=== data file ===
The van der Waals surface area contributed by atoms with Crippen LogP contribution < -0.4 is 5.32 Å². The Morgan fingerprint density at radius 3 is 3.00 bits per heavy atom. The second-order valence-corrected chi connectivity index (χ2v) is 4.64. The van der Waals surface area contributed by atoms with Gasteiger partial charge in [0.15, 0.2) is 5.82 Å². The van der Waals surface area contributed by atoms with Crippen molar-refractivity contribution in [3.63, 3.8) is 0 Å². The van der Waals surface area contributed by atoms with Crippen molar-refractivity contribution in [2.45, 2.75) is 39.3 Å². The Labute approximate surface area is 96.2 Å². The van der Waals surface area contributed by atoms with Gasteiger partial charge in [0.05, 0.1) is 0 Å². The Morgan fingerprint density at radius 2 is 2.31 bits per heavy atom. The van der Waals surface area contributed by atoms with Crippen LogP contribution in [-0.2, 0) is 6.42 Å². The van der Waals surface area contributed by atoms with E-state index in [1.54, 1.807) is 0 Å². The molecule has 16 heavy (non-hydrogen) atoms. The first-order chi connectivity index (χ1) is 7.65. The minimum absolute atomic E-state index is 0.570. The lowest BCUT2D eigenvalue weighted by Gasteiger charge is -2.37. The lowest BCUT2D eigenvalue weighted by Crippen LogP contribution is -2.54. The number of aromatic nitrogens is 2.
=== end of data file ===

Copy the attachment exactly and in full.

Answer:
The van der Waals surface area contributed by atoms with Crippen LogP contribution < -0.4 is 5.32 Å². The Morgan fingerprint density at radius 3 is 3.00 bits per heavy atom. The second-order valence-corrected chi connectivity index (χ2v) is 4.64. The van der Waals surface area contributed by atoms with Gasteiger partial charge in [0.15, 0.2) is 5.82 Å². The van der Waals surface area contributed by atoms with Crippen molar-refractivity contribution in [3.63, 3.8) is 0 Å². The van der Waals surface area contributed by atoms with Crippen molar-refractivity contribution in [2.45, 2.75) is 39.3 Å². The Labute approximate surface area is 96.2 Å². The van der Waals surface area contributed by atoms with Gasteiger partial charge in [0.05, 0.1) is 0 Å². The Morgan fingerprint density at radius 2 is 2.31 bits per heavy atom. The van der Waals surface area contributed by atoms with Crippen LogP contribution in [-0.2, 0) is 6.42 Å². The van der Waals surface area contributed by atoms with E-state index in [1.54, 1.807) is 0 Å². The molecule has 16 heavy (non-hydrogen) atoms. The first-order chi connectivity index (χ1) is 7.65. The minimum absolute atomic E-state index is 0.570. The lowest BCUT2D eigenvalue weighted by Gasteiger charge is -2.37. The lowest BCUT2D eigenvalue weighted by Crippen LogP contribution is -2.54. The number of aromatic nitrogens is 2.